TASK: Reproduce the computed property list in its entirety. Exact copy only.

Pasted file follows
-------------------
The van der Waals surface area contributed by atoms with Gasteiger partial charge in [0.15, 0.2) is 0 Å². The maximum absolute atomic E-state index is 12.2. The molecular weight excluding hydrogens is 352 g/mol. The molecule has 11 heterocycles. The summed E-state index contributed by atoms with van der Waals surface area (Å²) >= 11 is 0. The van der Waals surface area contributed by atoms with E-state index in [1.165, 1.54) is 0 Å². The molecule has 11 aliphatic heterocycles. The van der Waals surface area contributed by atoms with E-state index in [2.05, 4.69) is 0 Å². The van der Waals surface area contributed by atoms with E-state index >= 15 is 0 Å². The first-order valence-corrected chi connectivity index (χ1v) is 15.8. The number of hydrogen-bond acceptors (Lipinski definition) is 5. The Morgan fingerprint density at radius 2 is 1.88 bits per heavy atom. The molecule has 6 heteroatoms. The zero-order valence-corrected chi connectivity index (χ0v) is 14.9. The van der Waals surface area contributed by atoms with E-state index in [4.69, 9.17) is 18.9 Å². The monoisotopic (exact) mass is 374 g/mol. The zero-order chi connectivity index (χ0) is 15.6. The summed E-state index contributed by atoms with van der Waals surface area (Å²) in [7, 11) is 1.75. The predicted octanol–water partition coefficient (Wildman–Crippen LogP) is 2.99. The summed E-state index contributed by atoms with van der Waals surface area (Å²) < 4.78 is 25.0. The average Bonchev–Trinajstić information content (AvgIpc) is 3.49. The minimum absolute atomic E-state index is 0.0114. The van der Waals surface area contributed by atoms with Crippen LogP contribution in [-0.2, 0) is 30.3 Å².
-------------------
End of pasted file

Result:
The van der Waals surface area contributed by atoms with Gasteiger partial charge in [0.15, 0.2) is 0 Å². The maximum absolute atomic E-state index is 12.2. The molecular weight excluding hydrogens is 352 g/mol. The molecule has 11 heterocycles. The summed E-state index contributed by atoms with van der Waals surface area (Å²) >= 11 is 0. The van der Waals surface area contributed by atoms with E-state index in [1.165, 1.54) is 0 Å². The molecule has 11 aliphatic heterocycles. The van der Waals surface area contributed by atoms with E-state index in [2.05, 4.69) is 0 Å². The van der Waals surface area contributed by atoms with E-state index >= 15 is 0 Å². The first-order valence-corrected chi connectivity index (χ1v) is 15.8. The number of hydrogen-bond acceptors (Lipinski definition) is 5. The Morgan fingerprint density at radius 2 is 1.88 bits per heavy atom. The molecule has 6 heteroatoms. The zero-order valence-corrected chi connectivity index (χ0v) is 14.9. The van der Waals surface area contributed by atoms with E-state index in [4.69, 9.17) is 18.9 Å². The monoisotopic (exact) mass is 374 g/mol. The zero-order chi connectivity index (χ0) is 15.6. The summed E-state index contributed by atoms with van der Waals surface area (Å²) in [7, 11) is 1.75. The predicted octanol–water partition coefficient (Wildman–Crippen LogP) is 2.99. The summed E-state index contributed by atoms with van der Waals surface area (Å²) < 4.78 is 25.0. The average Bonchev–Trinajstić information content (AvgIpc) is 3.49. The minimum absolute atomic E-state index is 0.0114. The van der Waals surface area contributed by atoms with Crippen LogP contribution in [-0.2, 0) is 30.3 Å².